Exploring Abandoned Airports Lost To Time

By Jack Ripley | April 11, 2024

An Airport Overcome by a Volcano and War: Goma Airport in the Democratic Republic of Congo

Embark on a journey through the forgotten corridors and runways of abandoned airports, where echoes of the past whisper stories waiting to be discovered. Once bustling hubs of travel and connection, these silent spaces now stand as poignant reminders of a different era. From the haunting remnants of Nicosia International Airport, frozen in time amidst conflict, to the storied grounds of Tempelhof Airport, witness to the resilience of a city, each abandoned airport offers a window into history's mysteries.

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Goma Airport, situated in the Democratic Republic of Congo (DRC), was originally built during Belgian colonial rule. The airport connected Goma city to other parts of the country. The airport is close to the Nyiragongo volcano, which has erupted multiple times over the years, including a major eruption in 2002 that caused devastation in Goma and led to the temporary closure of the airport. The airport temporarily closed in 2012 due to internal conflict and again (permanently) in November of 2022.

Today, there are still damaged planes left over from either the conflict or the volcano. Children now use it as a playground, and some people sell various parts from the abandoned airplanes.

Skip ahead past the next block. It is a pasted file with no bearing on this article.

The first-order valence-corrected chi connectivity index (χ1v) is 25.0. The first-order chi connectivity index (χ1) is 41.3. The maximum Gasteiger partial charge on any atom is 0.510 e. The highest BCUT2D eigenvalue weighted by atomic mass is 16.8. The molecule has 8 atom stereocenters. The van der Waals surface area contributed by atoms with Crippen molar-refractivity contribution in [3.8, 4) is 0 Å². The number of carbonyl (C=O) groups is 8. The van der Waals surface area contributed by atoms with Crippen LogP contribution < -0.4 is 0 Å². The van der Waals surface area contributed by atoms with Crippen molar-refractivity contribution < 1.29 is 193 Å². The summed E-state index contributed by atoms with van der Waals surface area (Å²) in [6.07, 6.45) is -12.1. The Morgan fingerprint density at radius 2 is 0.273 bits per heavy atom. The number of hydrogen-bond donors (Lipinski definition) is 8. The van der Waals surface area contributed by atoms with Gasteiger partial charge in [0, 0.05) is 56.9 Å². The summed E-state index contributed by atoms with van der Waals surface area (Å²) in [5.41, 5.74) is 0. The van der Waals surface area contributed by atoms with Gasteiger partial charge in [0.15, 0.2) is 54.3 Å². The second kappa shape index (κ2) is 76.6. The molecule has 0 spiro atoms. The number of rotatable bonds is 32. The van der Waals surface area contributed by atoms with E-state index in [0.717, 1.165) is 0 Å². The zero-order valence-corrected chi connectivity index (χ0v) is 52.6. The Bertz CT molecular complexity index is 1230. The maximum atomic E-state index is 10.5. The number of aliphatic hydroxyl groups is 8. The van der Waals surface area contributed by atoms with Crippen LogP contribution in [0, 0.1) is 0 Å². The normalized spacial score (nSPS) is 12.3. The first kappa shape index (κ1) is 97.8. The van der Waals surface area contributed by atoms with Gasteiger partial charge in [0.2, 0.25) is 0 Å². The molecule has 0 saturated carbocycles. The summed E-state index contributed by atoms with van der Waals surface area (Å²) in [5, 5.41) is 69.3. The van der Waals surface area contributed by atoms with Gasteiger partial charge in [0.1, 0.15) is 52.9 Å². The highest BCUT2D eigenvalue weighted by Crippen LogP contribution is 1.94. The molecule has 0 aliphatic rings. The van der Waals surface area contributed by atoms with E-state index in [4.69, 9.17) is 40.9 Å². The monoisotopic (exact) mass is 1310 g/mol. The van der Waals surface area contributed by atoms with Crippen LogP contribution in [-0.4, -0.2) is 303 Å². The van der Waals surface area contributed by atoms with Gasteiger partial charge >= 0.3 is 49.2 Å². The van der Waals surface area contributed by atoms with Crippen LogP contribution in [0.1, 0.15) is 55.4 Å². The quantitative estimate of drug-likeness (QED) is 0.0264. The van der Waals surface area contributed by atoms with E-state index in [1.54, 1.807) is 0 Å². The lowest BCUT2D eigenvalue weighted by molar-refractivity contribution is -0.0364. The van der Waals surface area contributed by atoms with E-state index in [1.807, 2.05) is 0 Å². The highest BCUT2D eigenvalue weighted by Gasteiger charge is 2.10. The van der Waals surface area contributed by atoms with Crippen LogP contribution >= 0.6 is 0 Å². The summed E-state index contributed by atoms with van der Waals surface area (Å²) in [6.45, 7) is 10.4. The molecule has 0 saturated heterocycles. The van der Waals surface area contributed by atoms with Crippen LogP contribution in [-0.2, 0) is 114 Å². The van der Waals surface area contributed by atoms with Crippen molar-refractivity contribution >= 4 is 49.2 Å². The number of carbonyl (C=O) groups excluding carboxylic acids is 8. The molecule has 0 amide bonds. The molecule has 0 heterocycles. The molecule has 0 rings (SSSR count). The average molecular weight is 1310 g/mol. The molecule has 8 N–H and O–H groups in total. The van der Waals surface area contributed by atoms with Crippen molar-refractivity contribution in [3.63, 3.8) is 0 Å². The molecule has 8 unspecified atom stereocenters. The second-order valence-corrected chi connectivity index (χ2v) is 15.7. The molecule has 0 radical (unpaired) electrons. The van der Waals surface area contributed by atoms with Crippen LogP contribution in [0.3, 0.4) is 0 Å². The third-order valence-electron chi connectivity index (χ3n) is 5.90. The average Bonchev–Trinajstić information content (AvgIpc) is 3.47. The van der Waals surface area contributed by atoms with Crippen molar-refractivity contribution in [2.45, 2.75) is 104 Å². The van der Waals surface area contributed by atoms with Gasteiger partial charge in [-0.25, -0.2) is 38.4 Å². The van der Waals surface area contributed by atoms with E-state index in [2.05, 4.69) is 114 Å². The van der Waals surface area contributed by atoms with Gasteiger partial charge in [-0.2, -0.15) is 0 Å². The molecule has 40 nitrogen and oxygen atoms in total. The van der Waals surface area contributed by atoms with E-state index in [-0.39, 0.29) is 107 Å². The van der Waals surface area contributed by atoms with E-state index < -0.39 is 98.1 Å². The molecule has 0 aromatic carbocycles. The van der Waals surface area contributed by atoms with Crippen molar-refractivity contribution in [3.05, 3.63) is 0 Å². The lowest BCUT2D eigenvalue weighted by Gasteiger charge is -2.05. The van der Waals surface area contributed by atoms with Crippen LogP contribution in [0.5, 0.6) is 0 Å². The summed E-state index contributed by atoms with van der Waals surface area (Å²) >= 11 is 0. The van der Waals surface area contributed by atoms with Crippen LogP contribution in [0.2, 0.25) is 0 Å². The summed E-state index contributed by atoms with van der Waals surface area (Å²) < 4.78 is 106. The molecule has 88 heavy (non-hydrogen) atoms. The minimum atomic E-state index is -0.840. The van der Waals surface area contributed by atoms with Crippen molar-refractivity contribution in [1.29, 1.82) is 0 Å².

The Airport With an Underground Complex: the Željava Airbase in Croatia and Bosnia/Herzegovina

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The Željava Airbase is on the border between Croatia and Bosnia/Herzegovina, and it opened in the 1950s. Originally built by the Yugoslav People's Army, Željava was one of the largest and most secretive military airbases in Europe during the Cold War. The airport also had an underground complex, which consisted of tunnels, hangars, and living quarters hidden beneath the surface of the mountain. This complex was designed to withstand nuclear attacks and housed aircraft, weapons, and supplies in the event of a conflict.

The last flight from Željava Airbase was in 1992, during the breakup of Yugoslavia and the Bosnian War. The airbase was abandoned due to the conflict, which led to the dissolution of the Yugoslav People's Army and the division of military assets among successor states.

Despite its abandonment, the underground complex is largely untouched, attracting curiosity seekers and urban explorers. Efforts to repurpose the site have been limited due to its remote location, however.